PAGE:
US President-elect Donald Trump, on 6 January claimed Mexico will reimburse the US taxpayer for any money spent on building a border wall between the two countries, after it emerged he would approach Congress to foot the bill, in a U-turn from his key election campaign promise.
Trump's transition team has signaled to congressional Republican leaders that his preference is to fund the USD 14 billion border wall through the appropriations process as soon as April, according to House Republican officials.
The move would be a U-turn from a key campaign promise when Trump repeatedly said he would force Mexico to pay for the construction of the wall along the border, though in October, he suggested for the first time that Mexico would reimburse the US for the cost of the wall.
Trump today defended that proposal, saying the move to use congressional appropriations was because of speed.
"The dishonest media does not report that any money spent on building the Great Wall (for sake of speed), will be paid back by Mexico later!" he tweeted.
The Trump team argues it will have the authority through a Bush-era 2006 law to build the wall, lawmakers say, but it lacks the money to do so, CNN reported.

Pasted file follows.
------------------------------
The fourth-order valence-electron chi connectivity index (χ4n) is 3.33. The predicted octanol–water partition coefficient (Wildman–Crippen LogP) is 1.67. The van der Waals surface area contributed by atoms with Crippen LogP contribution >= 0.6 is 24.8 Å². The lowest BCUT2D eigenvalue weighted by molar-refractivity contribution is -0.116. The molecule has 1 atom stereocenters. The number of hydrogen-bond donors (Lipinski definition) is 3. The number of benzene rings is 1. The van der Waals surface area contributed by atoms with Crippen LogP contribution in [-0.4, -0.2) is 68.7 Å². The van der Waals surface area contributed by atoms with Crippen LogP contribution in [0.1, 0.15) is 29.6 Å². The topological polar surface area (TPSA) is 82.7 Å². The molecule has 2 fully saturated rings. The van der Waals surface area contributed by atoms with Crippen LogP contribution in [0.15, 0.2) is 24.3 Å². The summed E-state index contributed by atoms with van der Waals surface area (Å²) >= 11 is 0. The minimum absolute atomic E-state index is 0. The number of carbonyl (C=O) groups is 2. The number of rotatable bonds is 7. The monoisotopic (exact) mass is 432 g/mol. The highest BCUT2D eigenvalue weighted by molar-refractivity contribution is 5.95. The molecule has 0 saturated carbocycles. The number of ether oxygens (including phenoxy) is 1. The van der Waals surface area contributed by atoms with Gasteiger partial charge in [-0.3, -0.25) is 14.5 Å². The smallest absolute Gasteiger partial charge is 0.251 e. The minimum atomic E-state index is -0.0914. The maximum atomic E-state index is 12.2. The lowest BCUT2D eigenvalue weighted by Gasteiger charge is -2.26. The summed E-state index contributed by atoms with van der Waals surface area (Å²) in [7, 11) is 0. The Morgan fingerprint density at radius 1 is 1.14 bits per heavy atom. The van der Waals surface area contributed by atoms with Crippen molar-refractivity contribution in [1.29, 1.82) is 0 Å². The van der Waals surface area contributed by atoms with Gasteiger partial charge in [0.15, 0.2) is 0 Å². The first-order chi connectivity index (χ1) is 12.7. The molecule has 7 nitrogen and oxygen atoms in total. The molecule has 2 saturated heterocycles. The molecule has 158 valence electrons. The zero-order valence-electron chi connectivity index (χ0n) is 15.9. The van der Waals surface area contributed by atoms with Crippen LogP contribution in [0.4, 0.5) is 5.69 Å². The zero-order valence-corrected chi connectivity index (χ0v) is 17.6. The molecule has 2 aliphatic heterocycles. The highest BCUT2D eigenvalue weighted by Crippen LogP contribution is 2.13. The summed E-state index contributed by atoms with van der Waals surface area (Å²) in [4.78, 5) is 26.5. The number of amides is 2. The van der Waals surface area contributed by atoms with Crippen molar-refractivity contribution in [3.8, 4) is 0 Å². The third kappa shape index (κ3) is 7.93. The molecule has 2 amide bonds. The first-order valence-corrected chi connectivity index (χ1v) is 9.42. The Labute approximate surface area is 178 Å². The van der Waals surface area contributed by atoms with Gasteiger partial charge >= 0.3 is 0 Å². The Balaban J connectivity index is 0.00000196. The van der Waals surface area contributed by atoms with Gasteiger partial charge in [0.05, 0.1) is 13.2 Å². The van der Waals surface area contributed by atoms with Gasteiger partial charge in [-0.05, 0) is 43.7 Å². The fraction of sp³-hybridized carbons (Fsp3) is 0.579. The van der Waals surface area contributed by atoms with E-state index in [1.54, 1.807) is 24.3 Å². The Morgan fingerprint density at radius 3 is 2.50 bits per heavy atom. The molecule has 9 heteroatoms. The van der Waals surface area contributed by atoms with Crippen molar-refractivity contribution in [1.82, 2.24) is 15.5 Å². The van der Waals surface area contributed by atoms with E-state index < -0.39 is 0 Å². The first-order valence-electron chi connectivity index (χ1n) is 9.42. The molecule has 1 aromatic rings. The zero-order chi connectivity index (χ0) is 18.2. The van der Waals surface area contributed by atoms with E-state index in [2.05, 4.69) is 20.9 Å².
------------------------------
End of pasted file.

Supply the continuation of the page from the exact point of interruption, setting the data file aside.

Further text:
Transition officials have told House Republican leaders in private meetings they would like to pay for the wall in the funding bill, the report quoted a senior House Republican source as saying.
If Mexico refuses to pay for the wall, the Republicans could add billions of dollars into the spending bill that needs to pass by April 28 to keep the government open, but doing so would force a showdown with Senate Democrats and potentially threaten a government shutdown, the report said, adding that no decisions have been made.
Trump transition spokesman Sean Spicer said putting US money up-front "doesn't mean he's broken his promise."
In an interview Friday on ABC's Good Morning America, Spicer said: "I think he's going to continue to talk to them (Mexican government) about that."